Patterns of seasonal activity and host-parasite relationships for fleas associated with Richardson's ground squirrels, Spermophilus richardsonii, in southern Manitoba, Canada
Lindsay, Leslie Robbin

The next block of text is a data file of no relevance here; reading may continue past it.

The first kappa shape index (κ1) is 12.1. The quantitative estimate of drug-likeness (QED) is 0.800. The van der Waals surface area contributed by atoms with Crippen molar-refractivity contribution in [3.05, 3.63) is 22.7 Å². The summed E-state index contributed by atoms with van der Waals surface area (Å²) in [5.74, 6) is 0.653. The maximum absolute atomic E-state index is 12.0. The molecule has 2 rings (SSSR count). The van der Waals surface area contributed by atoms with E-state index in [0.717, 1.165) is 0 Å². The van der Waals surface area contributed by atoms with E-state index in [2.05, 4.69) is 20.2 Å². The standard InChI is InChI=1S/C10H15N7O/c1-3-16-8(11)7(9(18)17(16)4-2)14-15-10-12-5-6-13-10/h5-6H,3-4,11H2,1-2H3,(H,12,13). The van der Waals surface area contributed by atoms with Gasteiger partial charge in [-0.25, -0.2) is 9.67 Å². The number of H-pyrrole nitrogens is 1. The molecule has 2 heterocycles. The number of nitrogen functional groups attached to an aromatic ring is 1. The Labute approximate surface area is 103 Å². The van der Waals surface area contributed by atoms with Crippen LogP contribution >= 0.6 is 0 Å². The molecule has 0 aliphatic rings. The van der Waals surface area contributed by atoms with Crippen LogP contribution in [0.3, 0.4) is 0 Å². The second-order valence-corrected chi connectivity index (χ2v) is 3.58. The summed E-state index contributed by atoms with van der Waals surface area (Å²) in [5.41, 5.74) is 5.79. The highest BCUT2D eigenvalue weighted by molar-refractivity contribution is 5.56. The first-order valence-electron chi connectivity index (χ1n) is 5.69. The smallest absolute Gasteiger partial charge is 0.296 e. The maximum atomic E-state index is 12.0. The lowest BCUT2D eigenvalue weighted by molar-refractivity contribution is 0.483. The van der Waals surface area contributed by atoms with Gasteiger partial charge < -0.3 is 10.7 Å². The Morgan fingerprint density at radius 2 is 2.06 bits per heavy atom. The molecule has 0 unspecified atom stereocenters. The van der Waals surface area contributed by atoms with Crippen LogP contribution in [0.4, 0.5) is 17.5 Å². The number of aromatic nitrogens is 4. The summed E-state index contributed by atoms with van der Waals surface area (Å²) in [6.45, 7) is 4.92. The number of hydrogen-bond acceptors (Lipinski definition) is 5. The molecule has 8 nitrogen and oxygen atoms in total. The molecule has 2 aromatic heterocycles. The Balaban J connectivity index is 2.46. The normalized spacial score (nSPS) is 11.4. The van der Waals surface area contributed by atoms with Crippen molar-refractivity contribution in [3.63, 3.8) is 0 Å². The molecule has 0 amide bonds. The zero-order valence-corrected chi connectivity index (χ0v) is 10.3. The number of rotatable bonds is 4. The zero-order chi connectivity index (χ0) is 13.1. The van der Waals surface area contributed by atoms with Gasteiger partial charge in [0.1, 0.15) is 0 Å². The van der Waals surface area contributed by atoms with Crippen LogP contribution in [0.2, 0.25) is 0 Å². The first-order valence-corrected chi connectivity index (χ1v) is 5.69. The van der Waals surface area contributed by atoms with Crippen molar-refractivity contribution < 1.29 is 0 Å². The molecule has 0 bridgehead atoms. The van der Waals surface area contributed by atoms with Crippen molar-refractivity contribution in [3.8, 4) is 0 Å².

The host-parasite relationships between several flea species and their host, Richardson's ground squirrel, Spermophilus richardsonii (Sabine), were evaluated at three localities in Manitoba during a three year study. Ground sguirrels captured near Darlingford, Manitoba were infested with Neopsylla inopina (Rothschild), Opisocrostis bruneri (Baker), Oropsylla rupestris (Jordan) and Rhadinopsylla fraterna (Baker). Opisocrostis bruneri was the only one of these species infesting squirrels at the two sites near Winnipeg, Manitoba (designated Perimeter and St. Norbert). Adult ground squirrels emerged during late March and early April, males approximately seven days before females. Juveniles first appeared above ground in late May and early June. Adult male sguirrels immerged to hibernate from mid-June to early July; adult females from late July to mid-August; female juveniles before male juveniles. The last juveniles were captured in early September to mid-October. AT Darlingford, 268 individual squirrels were captured 2308 times during 1987-1989. At the two sites near Winnipeg, 184 individuals were captured 1689 times during the same period. Juvenile squirrels constituted 64.7% to 92.9% of the total captures and were the most frequently recaptured stage in 1987 and 1988. At Darlingford, 1,446 N. inopina, 4,657 O. bruneri, 12,506 O. rupestris and 379 R. fraterna were taken from S. richardsonii during 1987-1989. At the two sites near Winnipeg, 6,212 O. bruneri were collected from squirrels during the same period. Female fleas were usually collected more often than males for all flea species and the observed biweekly sex ratio (M/F) generally favoured females for all flea species. With the exception of two weeks in April, N. inopina was present on less than 50% of the squirrels. There was one peak in observed mean intensity in April during 1988 and 1989. There were two peaks of prevalence and mean intensity for O. bruneri during May and August at Darlingford and near Winnipeg. During early April, early July and September there were peaks in the prevalence and mean intensity of O. rupestris. The prevalence of R. fraterna adults on Richardson's ground squirrels was generally below 10% and squirrels were rarely infested with more than one or two R. fraterna adults, except during early April and from mid-August to the end of the trapping season...